The Verge moved to HTTPS to protect user privacy. Wikipedia switched to HTTPs to fight censorship. And The New York Times made the same change to guarantee authentic news. So why is HTTPS so important for publishers and why is the media making this migration in mass bulk?
User privacy is a major concern for anyone that wants to guarantee access to information to anyone, anywhere. Without HTTPs, a government, public wifi or anyone particularly interested can collect information on the sites that a user is visiting, which can be very revealing about the personal and intimate details of a users’ life – and in some countries and circumstances can be life threatening.
The implementation of HTTPS protects user privacy so that people all around the world can look up articles they are interested in reading without the threat of privacy compromised. As Buzzfeed states, “We want LGBT readers in Uganda to be able to learn about troubling developments in their country without exposing themselves to authorities who are likely sniffing their web traffic.”
Aside from user data security, HTTPS is an important measure to prevent cybersecurity issues that have recently permeated the Internet. HTTPS encryption is one means to prevent users from being infected by malware that can attack a user on an unencrypted site.
Additionally, in a world of “fake news” that we discussed last week – HTTPS can guarantee that a user is accessing the authentic web site that they intended to visit without any data being compromised in between. The padlock in the address bar will guarantee that a user has reached the authentic site – and is consequently receiving a genuine news article.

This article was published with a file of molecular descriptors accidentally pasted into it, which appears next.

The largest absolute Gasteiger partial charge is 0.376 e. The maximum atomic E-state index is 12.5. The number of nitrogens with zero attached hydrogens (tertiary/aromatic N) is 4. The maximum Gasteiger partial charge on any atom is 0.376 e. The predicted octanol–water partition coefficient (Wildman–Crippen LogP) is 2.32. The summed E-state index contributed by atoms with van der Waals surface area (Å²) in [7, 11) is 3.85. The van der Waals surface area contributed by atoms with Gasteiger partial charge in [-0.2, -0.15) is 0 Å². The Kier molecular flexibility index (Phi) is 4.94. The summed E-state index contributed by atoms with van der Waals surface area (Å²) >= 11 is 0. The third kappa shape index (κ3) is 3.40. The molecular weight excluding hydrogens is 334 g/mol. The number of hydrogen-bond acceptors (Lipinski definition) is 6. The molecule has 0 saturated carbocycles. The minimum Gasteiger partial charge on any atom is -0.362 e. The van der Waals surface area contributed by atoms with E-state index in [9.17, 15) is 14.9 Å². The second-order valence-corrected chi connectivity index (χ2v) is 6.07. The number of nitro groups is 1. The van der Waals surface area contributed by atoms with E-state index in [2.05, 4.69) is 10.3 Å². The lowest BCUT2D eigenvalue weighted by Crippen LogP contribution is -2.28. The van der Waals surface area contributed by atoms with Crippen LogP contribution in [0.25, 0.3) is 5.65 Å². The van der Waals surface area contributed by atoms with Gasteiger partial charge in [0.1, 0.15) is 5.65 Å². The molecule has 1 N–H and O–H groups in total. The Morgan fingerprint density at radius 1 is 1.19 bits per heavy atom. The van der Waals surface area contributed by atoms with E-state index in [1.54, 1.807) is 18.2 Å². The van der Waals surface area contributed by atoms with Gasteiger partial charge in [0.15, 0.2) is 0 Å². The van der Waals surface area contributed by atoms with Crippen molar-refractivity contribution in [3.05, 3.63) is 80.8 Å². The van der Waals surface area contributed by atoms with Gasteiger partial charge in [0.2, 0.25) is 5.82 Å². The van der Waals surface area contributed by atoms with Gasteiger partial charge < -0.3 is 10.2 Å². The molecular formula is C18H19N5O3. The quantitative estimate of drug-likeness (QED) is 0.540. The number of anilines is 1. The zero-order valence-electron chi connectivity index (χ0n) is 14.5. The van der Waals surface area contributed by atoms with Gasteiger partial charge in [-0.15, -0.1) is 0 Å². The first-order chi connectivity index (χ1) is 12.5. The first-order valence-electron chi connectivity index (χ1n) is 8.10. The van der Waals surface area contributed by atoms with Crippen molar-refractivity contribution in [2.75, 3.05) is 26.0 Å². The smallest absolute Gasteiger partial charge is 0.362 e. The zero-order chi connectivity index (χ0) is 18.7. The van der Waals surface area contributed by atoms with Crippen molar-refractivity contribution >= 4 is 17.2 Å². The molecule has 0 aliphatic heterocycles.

HTTPS, also, has served Wikipedia well as means to prevent whole countries from censoring data on their site. Without, the HTTPS encryption – data was intercepted by countries so that users couldn’t access available information on Wikipedia pages. In fact, according to Harvard Magazine – Harry Potter actress Emma Watson’s Wikipedia page could not be accessed in Iran in 2013. The move to HTTPS has forced countries to either block the entirety of Wikipedia or not to block it at all but the ability to block certain articles or content on the site has been removed.
Protecting user personal information, right to authentic news and complete information has proven to be a major reason for publishers to shift to the more secure protocol. Some other benefits to the media includes that Google will rank a publishers site higher if they are HTTPS compliant, resulting in higher traffic to a publishers web site. Technology that enables site speed to be faster is also available on HTTPS – faster load times keep users on a site and keeps users coming back to the same site, time and time again.
These added benefits to HTTPS show that looking out for users’ personal security and protecting the integrity of the publication brand is the same vehicle that promotes customer loyalty and ultimately dedication to the media brand.